Stop right there: regifting is no gift at all

The greatest lie ever told in the run-up to Christmas is this - it’s the thought that counts. Believe me, it’s definitely not the thought that counts. It’s the actual present and whether it’s a good match for the person getting it.

"The thought that counts" is meant to provide cover for whatever gift you give - no matter how inappropriate.

As the recipient of a lot of dud gifts, I can assure you that nothing could be further from the truth. I mostly don’t want tea towels or aprons with obscenities on them. I definitely don’t want little china ballerinas.

I am forensic in my Christmas/Chanukah preparation. I ask lots of straightforward questions of both you and your nearest and dearest - and then look for the best possible match I can afford, so I was shocked to read recently that most Australians say they would be happy to receive a second-hand present for Christmas "but are shy about giving one for fear of looking cheap".

If you are thinking about buying me a second-hand present, stop right there. I am pretty confident I don’t want it.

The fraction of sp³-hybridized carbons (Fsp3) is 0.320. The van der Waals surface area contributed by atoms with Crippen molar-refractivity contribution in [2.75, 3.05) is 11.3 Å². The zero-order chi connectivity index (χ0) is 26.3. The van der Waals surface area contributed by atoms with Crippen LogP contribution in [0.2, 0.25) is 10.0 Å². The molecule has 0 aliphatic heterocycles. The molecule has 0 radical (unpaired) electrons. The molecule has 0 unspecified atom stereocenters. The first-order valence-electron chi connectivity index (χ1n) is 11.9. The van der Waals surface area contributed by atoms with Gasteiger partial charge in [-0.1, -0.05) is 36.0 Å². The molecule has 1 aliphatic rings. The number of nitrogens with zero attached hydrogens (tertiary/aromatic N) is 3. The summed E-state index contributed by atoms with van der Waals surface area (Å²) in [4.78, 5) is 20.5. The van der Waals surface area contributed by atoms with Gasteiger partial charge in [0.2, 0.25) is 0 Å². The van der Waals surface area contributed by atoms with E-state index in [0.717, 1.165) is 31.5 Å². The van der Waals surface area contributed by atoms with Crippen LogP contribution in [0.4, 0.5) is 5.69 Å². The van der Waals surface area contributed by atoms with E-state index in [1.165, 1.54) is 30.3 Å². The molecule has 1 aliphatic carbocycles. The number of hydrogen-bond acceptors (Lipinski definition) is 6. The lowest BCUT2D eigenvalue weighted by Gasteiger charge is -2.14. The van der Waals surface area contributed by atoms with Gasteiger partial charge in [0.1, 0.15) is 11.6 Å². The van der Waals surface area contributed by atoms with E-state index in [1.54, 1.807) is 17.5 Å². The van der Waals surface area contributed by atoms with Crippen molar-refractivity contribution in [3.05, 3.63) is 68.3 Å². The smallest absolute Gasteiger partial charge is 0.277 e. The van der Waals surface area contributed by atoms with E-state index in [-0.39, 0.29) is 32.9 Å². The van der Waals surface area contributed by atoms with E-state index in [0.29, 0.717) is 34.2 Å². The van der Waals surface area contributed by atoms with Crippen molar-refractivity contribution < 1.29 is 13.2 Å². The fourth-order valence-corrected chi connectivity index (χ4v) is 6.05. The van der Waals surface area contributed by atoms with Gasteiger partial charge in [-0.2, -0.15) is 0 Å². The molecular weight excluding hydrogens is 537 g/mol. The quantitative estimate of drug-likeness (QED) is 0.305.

For all I know, it’s inhabited by some angry spirit and I have enough of my own. Or you are giving it away because you got it and don’t want it and you have forgotten to remove the tag addressed to you. 

Yasmine Musharbash, anthropologist at the University of Sydney, says you need to be really careful with the 2nd-hand present concept. Her advice is to think about the occasion and the type of person. "A second-hand gift is perfectly fine unless it is someone’s birthday or Christmas," she says.

And while you are considering the purchase of a second-hand gift because of a survey by a company which is all about the second-hand, let me just say this: there is a special place in the aisles of Ikea for people who forget to remove those Christmas tags addressed to the previous recipient.

Regifting? Don’t do it. You didn’t want it. Why would anyone else?

  •  Jenna Price is a Fairfax Media columnist.